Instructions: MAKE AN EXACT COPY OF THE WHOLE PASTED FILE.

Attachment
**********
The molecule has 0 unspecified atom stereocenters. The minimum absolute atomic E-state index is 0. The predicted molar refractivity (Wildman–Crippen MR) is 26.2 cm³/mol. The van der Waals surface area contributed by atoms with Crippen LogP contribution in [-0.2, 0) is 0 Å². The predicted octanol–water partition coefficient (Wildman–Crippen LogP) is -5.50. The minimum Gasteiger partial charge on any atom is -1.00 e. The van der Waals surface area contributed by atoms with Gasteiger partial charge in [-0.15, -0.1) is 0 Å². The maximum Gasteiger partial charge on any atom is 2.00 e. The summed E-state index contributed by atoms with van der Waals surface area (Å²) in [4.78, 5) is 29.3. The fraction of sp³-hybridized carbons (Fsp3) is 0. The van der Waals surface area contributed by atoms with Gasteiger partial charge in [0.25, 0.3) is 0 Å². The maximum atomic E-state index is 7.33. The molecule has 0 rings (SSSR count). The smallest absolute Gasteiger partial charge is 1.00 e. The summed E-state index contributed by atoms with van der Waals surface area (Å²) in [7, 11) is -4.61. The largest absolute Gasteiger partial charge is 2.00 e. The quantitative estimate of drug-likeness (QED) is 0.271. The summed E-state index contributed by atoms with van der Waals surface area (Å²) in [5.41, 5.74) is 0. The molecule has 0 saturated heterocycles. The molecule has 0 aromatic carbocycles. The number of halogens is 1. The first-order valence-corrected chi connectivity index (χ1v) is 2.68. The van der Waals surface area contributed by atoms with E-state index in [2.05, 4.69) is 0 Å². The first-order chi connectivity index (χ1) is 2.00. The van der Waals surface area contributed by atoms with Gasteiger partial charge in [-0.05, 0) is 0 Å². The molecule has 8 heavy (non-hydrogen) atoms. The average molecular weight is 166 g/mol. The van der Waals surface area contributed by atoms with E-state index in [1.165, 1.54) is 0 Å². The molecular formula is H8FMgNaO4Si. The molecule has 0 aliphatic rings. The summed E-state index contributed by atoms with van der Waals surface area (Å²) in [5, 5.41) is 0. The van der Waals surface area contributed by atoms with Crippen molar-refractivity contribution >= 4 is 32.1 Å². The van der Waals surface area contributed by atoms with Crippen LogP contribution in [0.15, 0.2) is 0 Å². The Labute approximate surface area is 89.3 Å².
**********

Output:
The molecule has 0 unspecified atom stereocenters. The minimum absolute atomic E-state index is 0. The predicted molar refractivity (Wildman–Crippen MR) is 26.2 cm³/mol. The van der Waals surface area contributed by atoms with Crippen LogP contribution in [-0.2, 0) is 0 Å². The predicted octanol–water partition coefficient (Wildman–Crippen LogP) is -5.50. The minimum Gasteiger partial charge on any atom is -1.00 e. The van der Waals surface area contributed by atoms with Gasteiger partial charge in [-0.15, -0.1) is 0 Å². The maximum Gasteiger partial charge on any atom is 2.00 e. The summed E-state index contributed by atoms with van der Waals surface area (Å²) in [4.78, 5) is 29.3. The fraction of sp³-hybridized carbons (Fsp3) is 0. The van der Waals surface area contributed by atoms with Gasteiger partial charge in [0.25, 0.3) is 0 Å². The maximum atomic E-state index is 7.33. The molecule has 0 rings (SSSR count). The smallest absolute Gasteiger partial charge is 1.00 e. The summed E-state index contributed by atoms with van der Waals surface area (Å²) in [7, 11) is -4.61. The largest absolute Gasteiger partial charge is 2.00 e. The quantitative estimate of drug-likeness (QED) is 0.271. The summed E-state index contributed by atoms with van der Waals surface area (Å²) in [5.41, 5.74) is 0. The molecule has 0 saturated heterocycles. The molecule has 0 aromatic carbocycles. The number of halogens is 1. The first-order valence-corrected chi connectivity index (χ1v) is 2.68. The van der Waals surface area contributed by atoms with E-state index in [2.05, 4.69) is 0 Å². The first-order chi connectivity index (χ1) is 2.00. The van der Waals surface area contributed by atoms with Gasteiger partial charge in [-0.05, 0) is 0 Å². The molecule has 8 heavy (non-hydrogen) atoms. The average molecular weight is 166 g/mol. The van der Waals surface area contributed by atoms with E-state index in [1.165, 1.54) is 0 Å². The molecular formula is H8FMgNaO4Si. The molecule has 0 aliphatic rings. The summed E-state index contributed by atoms with van der Waals surface area (Å²) in [5, 5.41) is 0. The van der Waals surface area contributed by atoms with Crippen molar-refractivity contribution >= 4 is 32.1 Å². The van der Waals surface area contributed by atoms with Crippen LogP contribution in [0.15, 0.2) is 0 Å². The Labute approximate surface area is 89.3 Å².